Still, Ellis is as old school as Ryan and, to use a Ryan cliche, is more inclined to discuss Johnny Appleseed than an NCAA tournament seed.
"I haven’t talked about it with our team," Ellis said. "We don’t even go there with regards to it. I’m sure they’re aware of it. But we don’t ever talk about it. I think last year’s experience was a great experience for our guys. We didn’t talk about it last year because to us that’s not even the point. You’ve got to go play the game. We just try to avoid distractions of any type. We just want to go play our game. That’s all we want to do. See what happens."
Last year’s Coastal Carolina team, of course, was not the first near miss that nearly blew the roof off any preconceived ceilings about what is possible for a No. 16 seed.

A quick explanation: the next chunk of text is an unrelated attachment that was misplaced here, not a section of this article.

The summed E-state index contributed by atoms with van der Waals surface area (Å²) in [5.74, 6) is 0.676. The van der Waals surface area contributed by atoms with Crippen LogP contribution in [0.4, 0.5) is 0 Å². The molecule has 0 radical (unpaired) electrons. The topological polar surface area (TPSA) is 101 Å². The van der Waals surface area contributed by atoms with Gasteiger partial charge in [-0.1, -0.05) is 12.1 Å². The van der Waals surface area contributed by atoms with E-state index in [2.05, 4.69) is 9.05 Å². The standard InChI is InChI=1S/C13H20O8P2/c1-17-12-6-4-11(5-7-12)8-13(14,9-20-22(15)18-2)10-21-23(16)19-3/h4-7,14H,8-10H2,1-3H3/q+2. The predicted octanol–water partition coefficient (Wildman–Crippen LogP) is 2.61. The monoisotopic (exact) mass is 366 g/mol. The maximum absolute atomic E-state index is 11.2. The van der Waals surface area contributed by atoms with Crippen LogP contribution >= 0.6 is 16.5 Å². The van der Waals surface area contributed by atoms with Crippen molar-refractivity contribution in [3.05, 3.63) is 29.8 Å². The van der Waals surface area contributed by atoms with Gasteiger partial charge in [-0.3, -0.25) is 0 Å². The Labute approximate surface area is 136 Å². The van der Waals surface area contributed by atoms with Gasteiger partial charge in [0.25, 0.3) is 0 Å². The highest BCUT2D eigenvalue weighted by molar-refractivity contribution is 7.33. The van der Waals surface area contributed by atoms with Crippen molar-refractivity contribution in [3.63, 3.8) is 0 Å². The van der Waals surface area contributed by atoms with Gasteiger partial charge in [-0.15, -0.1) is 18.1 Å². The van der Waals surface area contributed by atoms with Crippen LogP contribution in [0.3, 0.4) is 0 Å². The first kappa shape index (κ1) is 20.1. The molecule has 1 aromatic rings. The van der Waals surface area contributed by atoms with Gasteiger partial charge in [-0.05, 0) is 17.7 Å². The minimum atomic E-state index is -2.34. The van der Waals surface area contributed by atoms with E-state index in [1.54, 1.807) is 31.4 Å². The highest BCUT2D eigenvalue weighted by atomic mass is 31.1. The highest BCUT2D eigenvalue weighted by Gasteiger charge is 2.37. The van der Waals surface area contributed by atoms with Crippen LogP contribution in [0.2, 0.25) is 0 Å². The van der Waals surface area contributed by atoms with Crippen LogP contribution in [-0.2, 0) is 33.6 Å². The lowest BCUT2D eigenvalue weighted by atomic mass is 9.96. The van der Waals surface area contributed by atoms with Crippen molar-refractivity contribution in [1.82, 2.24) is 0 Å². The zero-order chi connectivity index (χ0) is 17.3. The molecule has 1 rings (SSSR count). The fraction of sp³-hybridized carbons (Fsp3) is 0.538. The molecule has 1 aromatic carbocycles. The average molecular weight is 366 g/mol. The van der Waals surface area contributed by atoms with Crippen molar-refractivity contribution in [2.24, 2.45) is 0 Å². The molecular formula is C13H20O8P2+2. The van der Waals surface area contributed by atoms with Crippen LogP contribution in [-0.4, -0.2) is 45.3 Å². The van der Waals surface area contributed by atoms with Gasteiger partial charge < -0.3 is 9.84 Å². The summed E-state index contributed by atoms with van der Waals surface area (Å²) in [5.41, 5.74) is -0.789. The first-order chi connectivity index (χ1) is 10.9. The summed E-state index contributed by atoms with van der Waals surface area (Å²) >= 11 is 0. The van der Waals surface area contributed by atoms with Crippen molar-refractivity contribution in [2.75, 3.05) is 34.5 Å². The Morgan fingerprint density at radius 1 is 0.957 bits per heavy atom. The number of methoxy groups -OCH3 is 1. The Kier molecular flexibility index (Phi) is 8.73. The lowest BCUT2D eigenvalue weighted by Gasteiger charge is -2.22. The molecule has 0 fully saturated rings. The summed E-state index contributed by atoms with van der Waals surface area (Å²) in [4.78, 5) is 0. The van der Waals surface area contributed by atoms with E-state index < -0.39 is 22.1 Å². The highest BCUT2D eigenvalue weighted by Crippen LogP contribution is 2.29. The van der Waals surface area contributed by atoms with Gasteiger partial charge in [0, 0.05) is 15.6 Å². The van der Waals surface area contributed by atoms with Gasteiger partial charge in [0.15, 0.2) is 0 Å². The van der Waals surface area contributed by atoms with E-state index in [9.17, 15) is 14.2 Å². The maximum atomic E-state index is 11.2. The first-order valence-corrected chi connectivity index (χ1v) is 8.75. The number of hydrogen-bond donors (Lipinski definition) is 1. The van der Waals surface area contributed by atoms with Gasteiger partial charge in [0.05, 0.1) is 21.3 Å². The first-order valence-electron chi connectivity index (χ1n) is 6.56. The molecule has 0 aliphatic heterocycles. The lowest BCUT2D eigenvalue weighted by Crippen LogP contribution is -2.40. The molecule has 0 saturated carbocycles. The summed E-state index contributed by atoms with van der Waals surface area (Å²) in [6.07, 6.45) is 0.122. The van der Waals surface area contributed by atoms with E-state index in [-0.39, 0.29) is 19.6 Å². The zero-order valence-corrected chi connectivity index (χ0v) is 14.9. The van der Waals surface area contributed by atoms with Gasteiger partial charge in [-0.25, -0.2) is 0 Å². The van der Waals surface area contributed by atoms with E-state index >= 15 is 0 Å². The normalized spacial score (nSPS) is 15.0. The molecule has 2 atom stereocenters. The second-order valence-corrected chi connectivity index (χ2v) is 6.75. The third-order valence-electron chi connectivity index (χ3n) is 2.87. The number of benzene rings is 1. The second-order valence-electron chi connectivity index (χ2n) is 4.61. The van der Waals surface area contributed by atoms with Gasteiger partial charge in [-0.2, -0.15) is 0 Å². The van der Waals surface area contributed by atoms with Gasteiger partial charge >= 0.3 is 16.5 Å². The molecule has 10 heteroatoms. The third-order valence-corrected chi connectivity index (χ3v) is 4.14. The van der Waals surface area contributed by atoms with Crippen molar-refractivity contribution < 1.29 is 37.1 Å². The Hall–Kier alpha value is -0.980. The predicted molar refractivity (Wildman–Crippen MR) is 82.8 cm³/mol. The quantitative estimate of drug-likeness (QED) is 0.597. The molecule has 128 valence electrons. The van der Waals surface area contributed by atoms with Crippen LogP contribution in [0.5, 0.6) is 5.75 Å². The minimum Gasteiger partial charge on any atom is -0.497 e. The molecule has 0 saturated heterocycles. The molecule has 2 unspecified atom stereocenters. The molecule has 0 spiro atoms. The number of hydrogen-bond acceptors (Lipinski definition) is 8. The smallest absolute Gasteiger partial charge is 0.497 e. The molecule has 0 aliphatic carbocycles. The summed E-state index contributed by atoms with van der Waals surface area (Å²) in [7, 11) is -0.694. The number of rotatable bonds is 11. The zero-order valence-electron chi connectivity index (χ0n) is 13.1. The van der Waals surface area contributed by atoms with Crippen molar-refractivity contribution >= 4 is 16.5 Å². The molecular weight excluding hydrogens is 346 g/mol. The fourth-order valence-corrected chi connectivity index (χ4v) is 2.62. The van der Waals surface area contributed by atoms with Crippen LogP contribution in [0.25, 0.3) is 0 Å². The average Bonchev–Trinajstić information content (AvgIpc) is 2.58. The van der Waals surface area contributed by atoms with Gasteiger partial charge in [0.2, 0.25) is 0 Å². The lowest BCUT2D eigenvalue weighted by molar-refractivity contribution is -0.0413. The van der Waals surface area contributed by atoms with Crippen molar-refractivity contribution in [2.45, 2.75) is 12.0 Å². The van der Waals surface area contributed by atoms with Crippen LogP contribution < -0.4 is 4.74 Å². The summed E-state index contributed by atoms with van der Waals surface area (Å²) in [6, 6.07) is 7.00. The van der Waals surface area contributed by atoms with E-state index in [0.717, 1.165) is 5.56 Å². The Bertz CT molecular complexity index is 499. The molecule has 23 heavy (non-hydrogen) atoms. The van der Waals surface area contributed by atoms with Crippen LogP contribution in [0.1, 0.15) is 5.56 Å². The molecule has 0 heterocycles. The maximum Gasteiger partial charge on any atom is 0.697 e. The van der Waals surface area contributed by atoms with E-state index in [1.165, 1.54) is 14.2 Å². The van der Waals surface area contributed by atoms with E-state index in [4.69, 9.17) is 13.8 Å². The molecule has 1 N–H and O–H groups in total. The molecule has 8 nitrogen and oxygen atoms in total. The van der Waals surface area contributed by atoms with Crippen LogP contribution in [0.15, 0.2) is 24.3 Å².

Here are only a few samplings of past results:
— In 1989, Princeton almost shocked the college basketball world with its blend of backdoor cuts and shot clock stalling against Georgetown. But Hoyas freshman Alonzo Mourning blocked Kit Mueller’s last-second shot to preserve a 50-49 victory. That same year, No. 1 seed Oklahoma battled back from 17 points down to edge East Tennessee State, 72-71.
— In 1990, Murray State guard Greg Coble buried a 3-pointer as time expired in regulation to tie Michigan State at 65 and send the game to overtime. The score was tied with less than a minute remaining in the extra session until Kirk Manns’ off-balance scoop shot inside helped the Spartans prevail, 75-71.
— In 1996, Purdue escaped Western Carolina, 73-71, when Joel Flemming’s potential game-winning 3-point shot hit the back rim and bounced long. A 15-foot runner that would have forced overtime also fell short for the Catamounts as time expired.
In total, a 16 seed has lost to a 1 seed by single digits on 15 occasions — or 12.2 percent of the time. And Wisconsin certainly would like to avoid sweating out a close game Friday — or worse.
"I’ve heard that before, a 16 has never beaten a 1," Badgers forward Nigel Hayes said. "But all I can say is that we don’t want to be the first one to let that happen to us."